Sunday, July 12, 2020

Music History Today: July 13, 2020

July 13, 1985: The first Live Aid concerts were held at JFK Stadium in Philadelphia and Wembley Stadium in London. 
On July 13, 1985, at Wembley Stadium in London, Prince Charles and Princess Diana officially open Live Aid, a worldwide rock concert organized to raise money for the relief of famine-stricken Africans. 
Desktop Wallpaper

(sign up to follow by email) 

Continued at JFK Stadium in Philadelphia and at other arenas around the world, the 16-hour “superconcert” was globally linked by satellite to more than a billion viewers in 110 nations.
Read more:  History
July 13, 1985: Phil Collins became Live Aid's transcontinental MVP player.
During his Wembley set, the Genesis member performed an especially crowd-pleasing selection of songs, sitting at the piano for the solo hits "Against All Odds (Take a Look at Me Now)" and "In the Air Tonight," and teaming up with Sting for their No Jacket Required collaboration "Long Long Way to Go." 
Phil Collins
Live Aid - Wembley
For good measure, Collins also contributed backing vocals when Sting performed the Police song "Every Breath You Take." Then Collins headed to a helicopter, which flew him to Heathrow Airport, where he then caught a supersonic Concorde jet to New York City, and then grabbed another helicopter to Philadelphia. 
Read more: Ultimate Classic Rock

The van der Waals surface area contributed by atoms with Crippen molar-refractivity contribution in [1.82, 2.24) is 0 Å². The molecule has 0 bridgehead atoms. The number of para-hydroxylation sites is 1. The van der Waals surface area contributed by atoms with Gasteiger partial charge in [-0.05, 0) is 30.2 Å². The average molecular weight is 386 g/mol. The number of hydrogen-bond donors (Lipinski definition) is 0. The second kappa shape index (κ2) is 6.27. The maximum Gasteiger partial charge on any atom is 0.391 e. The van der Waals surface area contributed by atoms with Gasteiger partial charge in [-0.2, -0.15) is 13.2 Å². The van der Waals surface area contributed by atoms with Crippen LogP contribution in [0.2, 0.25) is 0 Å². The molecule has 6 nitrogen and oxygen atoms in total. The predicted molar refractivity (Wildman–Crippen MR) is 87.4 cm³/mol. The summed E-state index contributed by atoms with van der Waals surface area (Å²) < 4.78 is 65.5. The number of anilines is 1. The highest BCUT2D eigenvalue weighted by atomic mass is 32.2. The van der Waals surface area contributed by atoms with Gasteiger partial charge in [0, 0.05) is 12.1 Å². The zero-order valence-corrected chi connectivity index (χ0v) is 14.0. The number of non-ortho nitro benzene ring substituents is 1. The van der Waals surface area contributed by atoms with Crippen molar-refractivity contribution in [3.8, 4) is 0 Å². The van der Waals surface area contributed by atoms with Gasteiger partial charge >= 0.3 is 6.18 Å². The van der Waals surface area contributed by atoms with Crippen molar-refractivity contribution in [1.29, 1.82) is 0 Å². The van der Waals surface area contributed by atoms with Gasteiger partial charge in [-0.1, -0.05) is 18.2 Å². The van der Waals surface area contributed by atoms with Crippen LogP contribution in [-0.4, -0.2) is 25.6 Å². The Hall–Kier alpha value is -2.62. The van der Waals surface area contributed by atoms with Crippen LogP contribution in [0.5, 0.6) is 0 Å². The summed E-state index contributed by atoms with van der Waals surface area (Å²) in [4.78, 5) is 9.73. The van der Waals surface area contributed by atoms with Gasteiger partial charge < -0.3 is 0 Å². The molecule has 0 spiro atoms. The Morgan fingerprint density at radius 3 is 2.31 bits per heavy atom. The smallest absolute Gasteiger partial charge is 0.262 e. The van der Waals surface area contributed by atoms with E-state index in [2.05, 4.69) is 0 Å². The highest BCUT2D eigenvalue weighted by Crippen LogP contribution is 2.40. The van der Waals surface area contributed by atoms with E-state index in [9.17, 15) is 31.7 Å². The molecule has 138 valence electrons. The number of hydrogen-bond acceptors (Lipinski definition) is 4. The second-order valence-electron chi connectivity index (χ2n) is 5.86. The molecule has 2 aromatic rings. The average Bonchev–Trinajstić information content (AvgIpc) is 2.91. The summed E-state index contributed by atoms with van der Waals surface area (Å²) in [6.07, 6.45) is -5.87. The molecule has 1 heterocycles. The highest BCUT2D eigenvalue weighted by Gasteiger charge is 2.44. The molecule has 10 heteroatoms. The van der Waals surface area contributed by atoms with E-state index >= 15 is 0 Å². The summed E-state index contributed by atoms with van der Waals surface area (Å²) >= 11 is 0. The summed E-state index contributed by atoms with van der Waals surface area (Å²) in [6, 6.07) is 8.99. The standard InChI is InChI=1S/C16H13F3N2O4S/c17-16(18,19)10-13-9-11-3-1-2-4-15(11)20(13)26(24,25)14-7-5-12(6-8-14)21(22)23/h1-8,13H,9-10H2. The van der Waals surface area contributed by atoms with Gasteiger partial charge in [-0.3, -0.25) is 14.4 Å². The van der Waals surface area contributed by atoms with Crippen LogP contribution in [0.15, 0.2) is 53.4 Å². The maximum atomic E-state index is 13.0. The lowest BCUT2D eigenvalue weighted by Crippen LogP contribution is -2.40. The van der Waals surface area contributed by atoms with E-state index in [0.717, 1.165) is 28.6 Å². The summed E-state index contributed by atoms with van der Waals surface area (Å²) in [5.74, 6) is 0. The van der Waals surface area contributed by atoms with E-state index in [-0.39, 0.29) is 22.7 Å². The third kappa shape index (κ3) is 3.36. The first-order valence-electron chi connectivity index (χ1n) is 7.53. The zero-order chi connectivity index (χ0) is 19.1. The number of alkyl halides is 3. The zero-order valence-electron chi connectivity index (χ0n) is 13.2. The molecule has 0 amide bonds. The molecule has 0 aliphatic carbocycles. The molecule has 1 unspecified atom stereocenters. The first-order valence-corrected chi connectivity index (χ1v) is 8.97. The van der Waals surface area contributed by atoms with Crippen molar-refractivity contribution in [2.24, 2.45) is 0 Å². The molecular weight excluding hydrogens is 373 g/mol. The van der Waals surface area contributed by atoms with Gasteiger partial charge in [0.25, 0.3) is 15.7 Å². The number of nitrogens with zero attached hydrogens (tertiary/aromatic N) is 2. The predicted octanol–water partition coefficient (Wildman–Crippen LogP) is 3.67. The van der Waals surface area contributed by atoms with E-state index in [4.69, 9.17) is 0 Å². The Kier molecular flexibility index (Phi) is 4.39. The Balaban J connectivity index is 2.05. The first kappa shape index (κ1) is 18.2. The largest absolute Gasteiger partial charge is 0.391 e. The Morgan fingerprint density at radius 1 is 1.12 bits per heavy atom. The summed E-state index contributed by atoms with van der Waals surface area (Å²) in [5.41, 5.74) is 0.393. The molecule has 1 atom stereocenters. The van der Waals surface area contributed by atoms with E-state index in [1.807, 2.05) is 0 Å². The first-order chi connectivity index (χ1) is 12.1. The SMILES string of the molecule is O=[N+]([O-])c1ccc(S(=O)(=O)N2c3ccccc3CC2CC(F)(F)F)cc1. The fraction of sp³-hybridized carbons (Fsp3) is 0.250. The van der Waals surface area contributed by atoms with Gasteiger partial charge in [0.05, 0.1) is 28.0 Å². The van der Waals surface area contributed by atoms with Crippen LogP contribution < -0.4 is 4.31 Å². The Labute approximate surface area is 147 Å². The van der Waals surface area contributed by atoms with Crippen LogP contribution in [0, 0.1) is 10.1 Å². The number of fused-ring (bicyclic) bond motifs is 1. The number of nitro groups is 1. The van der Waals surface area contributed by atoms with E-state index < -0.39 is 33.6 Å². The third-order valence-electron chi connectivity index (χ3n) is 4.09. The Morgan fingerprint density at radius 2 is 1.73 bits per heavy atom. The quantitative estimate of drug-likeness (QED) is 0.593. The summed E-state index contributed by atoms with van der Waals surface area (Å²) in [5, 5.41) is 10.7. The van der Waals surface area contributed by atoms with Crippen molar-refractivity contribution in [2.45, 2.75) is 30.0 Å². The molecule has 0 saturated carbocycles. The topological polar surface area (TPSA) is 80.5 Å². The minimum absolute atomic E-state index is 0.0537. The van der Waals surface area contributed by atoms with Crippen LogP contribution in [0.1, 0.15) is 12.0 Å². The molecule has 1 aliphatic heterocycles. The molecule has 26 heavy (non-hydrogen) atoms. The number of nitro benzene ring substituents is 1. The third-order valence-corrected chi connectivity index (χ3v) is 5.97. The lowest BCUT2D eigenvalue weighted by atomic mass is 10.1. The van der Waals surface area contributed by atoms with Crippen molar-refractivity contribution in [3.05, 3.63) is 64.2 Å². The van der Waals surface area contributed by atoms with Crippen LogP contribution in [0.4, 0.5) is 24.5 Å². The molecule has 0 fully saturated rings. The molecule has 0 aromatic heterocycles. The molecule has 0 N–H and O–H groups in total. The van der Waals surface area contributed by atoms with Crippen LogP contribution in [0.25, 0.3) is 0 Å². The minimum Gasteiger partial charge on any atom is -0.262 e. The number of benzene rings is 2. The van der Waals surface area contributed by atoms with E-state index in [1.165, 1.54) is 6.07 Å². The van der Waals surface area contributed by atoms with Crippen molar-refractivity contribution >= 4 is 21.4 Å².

July 13, 1985: Eric Clapton and Phil Collins rocked Live Aid with their spirited rendition Of "Layla."
If there was ever any doubt about Eric Clapton’s musical ability and stage presence, this is the performance that will change your mind! 
In 1985, Eric took the stage at Live Aid with Phil Collins for a spirited rendition of Clapton’s ‘Layla’. 
It was already a crowd favorite, but when Eric tore through it onstage that day in front of 72,000 people as effortlessly as breathing, his performance solidified his position as one of the most highly respected musicians and performers in his industry. 
Read more: Society of Rock

July 13, 1985: George Michael helped gift Elton John a Number 1 record (again.)
The syrupy and grand "Don't Let the Sun Go Down on Me," originally written by Elton John and Bernie Taupin (the man behind many of John's lyrics) and released in 1974, wouldn't be a bona fide success until 17 years later, thanks to George Michael. 
Michael and John first performed the song during 1985's Live Aid concert, converting the piano ballad into a stadium rocker, which then became a staple of Michael's solo live set.  It became a number on hit for the duo on February 4, 1992.
Read more: NPR

July 13, 1985: David Bowie triumphed at Live Aid in 1985.
The Live Aid set was arguably Bowie’s last triumph of the 1980s. His 1987 album Never Let Me Down was shredded by the critics, and the supporting Glass Spider tour was largely panned as well. 
He finished out the decade by putting together the Pixies-inspired group Tin Machine and playing small venues with them around the world. But as approximately two billion people sang along to “Heroes” during his Live Aid set in the summer of ’85, he still seemed like one of the biggest and most vital rock stars in the world.  
Read more:  Rolling Stones

July 13, 1985: Queen at Live Aid was the story of how one band made rock history.
Queen's Live Aid performance in July 1985 may have clocked in at just 17 minutes, but they were 17 minutes which would both make rock history and transform the band for good.
Kicking off with an abridged version of 1975 mega-hit Bohemian Rhapsody, Queen's Live Aid setlist tore through a medley of their best-loved hits: Radio Ga Ga gave way to Hammer To Fall, before Crazy Little Thing Called Love, We Will Rock You and a rousing We Are The Champions closed their set.  
Read more: Louder Sound

Do They Know It's Christmas? 
Band-Aid - (Live Aid 1985)

No comments:

Post a Comment